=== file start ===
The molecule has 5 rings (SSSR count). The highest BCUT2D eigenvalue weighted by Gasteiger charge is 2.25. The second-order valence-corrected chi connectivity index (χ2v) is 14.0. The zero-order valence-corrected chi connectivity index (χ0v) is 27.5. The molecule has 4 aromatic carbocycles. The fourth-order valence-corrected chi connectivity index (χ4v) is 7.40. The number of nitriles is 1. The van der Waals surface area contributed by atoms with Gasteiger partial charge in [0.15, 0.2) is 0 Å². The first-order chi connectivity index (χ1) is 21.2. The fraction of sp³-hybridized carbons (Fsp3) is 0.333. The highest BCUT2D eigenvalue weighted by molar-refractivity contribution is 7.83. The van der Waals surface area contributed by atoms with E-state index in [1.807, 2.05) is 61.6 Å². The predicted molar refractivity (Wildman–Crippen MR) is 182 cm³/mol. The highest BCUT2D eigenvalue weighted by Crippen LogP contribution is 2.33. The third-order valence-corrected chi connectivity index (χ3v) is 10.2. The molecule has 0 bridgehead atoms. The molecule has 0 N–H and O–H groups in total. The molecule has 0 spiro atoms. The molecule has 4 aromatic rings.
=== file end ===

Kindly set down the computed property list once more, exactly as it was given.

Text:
The molecule has 5 rings (SSSR count). The highest BCUT2D eigenvalue weighted by Gasteiger charge is 2.25. The second-order valence-corrected chi connectivity index (χ2v) is 14.0. The zero-order valence-corrected chi connectivity index (χ0v) is 27.5. The molecule has 4 aromatic carbocycles. The fourth-order valence-corrected chi connectivity index (χ4v) is 7.40. The number of nitriles is 1. The van der Waals surface area contributed by atoms with Gasteiger partial charge in [0.15, 0.2) is 0 Å². The first-order chi connectivity index (χ1) is 21.2. The fraction of sp³-hybridized carbons (Fsp3) is 0.333. The highest BCUT2D eigenvalue weighted by molar-refractivity contribution is 7.83. The van der Waals surface area contributed by atoms with E-state index in [1.807, 2.05) is 61.6 Å². The predicted molar refractivity (Wildman–Crippen MR) is 182 cm³/mol. The highest BCUT2D eigenvalue weighted by Crippen LogP contribution is 2.33. The third-order valence-corrected chi connectivity index (χ3v) is 10.2. The molecule has 0 bridgehead atoms. The molecule has 0 N–H and O–H groups in total. The molecule has 0 spiro atoms. The molecule has 4 aromatic rings.